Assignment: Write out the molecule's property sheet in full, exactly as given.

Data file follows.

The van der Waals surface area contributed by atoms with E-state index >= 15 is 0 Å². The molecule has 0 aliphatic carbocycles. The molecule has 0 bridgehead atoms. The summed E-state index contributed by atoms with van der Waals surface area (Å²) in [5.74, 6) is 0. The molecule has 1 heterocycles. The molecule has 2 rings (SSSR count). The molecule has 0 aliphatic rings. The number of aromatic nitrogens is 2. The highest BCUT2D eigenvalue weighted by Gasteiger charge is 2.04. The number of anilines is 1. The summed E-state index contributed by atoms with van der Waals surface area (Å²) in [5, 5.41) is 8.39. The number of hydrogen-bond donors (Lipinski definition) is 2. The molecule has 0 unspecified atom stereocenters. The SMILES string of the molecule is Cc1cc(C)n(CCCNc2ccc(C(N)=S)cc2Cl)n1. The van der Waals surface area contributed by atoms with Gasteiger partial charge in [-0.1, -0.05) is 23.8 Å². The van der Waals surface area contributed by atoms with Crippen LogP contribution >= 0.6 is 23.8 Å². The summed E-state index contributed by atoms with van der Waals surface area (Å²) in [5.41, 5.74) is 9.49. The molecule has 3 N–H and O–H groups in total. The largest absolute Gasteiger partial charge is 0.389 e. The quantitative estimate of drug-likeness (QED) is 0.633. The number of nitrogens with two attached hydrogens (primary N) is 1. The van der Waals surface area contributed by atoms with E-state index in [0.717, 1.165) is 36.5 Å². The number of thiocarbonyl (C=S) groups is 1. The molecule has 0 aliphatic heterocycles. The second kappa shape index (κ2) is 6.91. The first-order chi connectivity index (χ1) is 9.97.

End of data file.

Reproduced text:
The van der Waals surface area contributed by atoms with E-state index >= 15 is 0 Å². The molecule has 0 aliphatic carbocycles. The molecule has 0 bridgehead atoms. The summed E-state index contributed by atoms with van der Waals surface area (Å²) in [5.74, 6) is 0. The molecule has 1 heterocycles. The molecule has 2 rings (SSSR count). The molecule has 0 aliphatic rings. The number of aromatic nitrogens is 2. The highest BCUT2D eigenvalue weighted by Gasteiger charge is 2.04. The number of anilines is 1. The summed E-state index contributed by atoms with van der Waals surface area (Å²) in [5, 5.41) is 8.39. The number of hydrogen-bond donors (Lipinski definition) is 2. The molecule has 0 unspecified atom stereocenters. The SMILES string of the molecule is Cc1cc(C)n(CCCNc2ccc(C(N)=S)cc2Cl)n1. The van der Waals surface area contributed by atoms with Gasteiger partial charge in [-0.1, -0.05) is 23.8 Å². The van der Waals surface area contributed by atoms with Crippen LogP contribution >= 0.6 is 23.8 Å². The summed E-state index contributed by atoms with van der Waals surface area (Å²) in [5.41, 5.74) is 9.49. The molecule has 3 N–H and O–H groups in total. The largest absolute Gasteiger partial charge is 0.389 e. The quantitative estimate of drug-likeness (QED) is 0.633. The number of nitrogens with two attached hydrogens (primary N) is 1. The van der Waals surface area contributed by atoms with E-state index in [0.717, 1.165) is 36.5 Å². The number of thiocarbonyl (C=S) groups is 1. The molecule has 0 aliphatic heterocycles. The second kappa shape index (κ2) is 6.91. The first-order chi connectivity index (χ1) is 9.97.